Multiaxial strength and fatigue of rubber compounds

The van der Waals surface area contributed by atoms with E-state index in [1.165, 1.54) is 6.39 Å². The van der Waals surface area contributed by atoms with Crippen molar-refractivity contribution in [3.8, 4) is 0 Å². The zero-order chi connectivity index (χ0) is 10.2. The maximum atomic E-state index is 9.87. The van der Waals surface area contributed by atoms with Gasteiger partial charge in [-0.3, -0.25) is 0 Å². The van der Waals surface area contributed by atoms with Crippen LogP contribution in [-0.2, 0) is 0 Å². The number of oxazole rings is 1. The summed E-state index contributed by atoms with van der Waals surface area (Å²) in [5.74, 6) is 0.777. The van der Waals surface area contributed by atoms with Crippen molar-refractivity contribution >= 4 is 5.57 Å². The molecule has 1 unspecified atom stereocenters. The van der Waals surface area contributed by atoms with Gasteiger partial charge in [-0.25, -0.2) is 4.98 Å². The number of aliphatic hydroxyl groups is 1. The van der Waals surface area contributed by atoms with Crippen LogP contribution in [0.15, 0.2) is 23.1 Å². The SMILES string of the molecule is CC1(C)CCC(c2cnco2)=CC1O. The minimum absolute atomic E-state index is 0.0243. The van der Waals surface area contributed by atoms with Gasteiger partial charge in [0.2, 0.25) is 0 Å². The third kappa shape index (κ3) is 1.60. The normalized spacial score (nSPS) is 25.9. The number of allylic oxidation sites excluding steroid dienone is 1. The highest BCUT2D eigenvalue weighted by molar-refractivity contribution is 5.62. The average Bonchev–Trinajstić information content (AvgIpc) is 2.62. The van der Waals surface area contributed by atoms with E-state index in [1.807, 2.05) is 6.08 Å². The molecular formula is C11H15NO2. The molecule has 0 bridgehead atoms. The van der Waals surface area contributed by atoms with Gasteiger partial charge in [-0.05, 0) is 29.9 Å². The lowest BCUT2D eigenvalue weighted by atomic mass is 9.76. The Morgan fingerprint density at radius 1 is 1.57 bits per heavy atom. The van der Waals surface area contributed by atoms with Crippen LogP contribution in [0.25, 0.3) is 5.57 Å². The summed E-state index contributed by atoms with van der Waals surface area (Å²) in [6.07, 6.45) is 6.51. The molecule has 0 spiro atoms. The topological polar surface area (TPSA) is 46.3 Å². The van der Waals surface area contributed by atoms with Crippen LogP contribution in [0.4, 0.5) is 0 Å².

Despite real applications having complex triaxial loading, current physical test methods to predict component behaviour are mainly uniaxial. But previous work has indicated that there may be substantial differences between the rubber's uniaxial and biaxial behaviour and hence through incompressibility, its triaxial properties. In order to quantify these differences equipment was developed to assess the biaxial performance of selected rubber compounds using inflated circular diaphragms. Although allowing higher extensions than stretching a sheet in its own plane, such tests do not allow stress and strain to be measured directly, requiring careful marking of the sample, or calculation through simulation. On the grounds of perceived accuracy, the latter was chosen, requiring accurate, general, elastic constants to high extensions. In this thesis the development of this apparatus, along with the associated techniques is described, along with the development of a new elastic theory. The tests on this new apparatus indicated significant differences between the uniaxial and biaxial strength and fatigue of rubber. In a unimdal test natural rubber (NR) is much stronger than styrene butadiene rubber (SBR) below 35pphr of carbon black. In a biaxial test though the converse is true, although there is some evidence of crystallinity in NR during the biaxial test. Distinct differences were also found in fatigue between the two load cases. When plotted against extension ratio the biaxial life of SBR was found to increase, while the converse is true for NR. However if life is plotted against a function of strain energy, the biaxial life of both polymers increases for a given energy.